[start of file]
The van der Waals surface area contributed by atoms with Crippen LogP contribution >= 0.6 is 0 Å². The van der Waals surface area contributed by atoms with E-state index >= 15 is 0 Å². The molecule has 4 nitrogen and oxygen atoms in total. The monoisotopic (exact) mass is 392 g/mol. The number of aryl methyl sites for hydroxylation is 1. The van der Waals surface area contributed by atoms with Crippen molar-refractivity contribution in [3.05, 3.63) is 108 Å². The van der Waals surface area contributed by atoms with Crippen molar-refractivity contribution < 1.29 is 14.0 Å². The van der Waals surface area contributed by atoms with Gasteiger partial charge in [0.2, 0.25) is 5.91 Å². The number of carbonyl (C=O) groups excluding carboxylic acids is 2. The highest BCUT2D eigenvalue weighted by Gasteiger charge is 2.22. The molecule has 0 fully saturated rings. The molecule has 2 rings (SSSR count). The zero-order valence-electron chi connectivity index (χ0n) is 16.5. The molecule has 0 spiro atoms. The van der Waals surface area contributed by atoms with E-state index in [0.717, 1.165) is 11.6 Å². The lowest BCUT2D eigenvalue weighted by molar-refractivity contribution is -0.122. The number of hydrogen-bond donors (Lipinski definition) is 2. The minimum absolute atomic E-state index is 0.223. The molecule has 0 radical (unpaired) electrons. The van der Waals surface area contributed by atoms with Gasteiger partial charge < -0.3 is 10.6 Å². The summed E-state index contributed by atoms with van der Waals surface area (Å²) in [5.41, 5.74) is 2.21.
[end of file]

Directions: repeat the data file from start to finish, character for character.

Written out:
The van der Waals surface area contributed by atoms with Crippen LogP contribution >= 0.6 is 0 Å². The van der Waals surface area contributed by atoms with E-state index >= 15 is 0 Å². The molecule has 4 nitrogen and oxygen atoms in total. The monoisotopic (exact) mass is 392 g/mol. The number of aryl methyl sites for hydroxylation is 1. The van der Waals surface area contributed by atoms with Crippen molar-refractivity contribution in [3.05, 3.63) is 108 Å². The van der Waals surface area contributed by atoms with Crippen molar-refractivity contribution < 1.29 is 14.0 Å². The van der Waals surface area contributed by atoms with Gasteiger partial charge in [0.2, 0.25) is 5.91 Å². The number of carbonyl (C=O) groups excluding carboxylic acids is 2. The highest BCUT2D eigenvalue weighted by Gasteiger charge is 2.22. The molecule has 0 fully saturated rings. The molecule has 2 rings (SSSR count). The zero-order valence-electron chi connectivity index (χ0n) is 16.5. The molecule has 0 spiro atoms. The van der Waals surface area contributed by atoms with E-state index in [0.717, 1.165) is 11.6 Å². The lowest BCUT2D eigenvalue weighted by molar-refractivity contribution is -0.122. The number of hydrogen-bond donors (Lipinski definition) is 2. The minimum absolute atomic E-state index is 0.223. The molecule has 0 radical (unpaired) electrons. The van der Waals surface area contributed by atoms with Gasteiger partial charge < -0.3 is 10.6 Å². The summed E-state index contributed by atoms with van der Waals surface area (Å²) in [5.41, 5.74) is 2.21.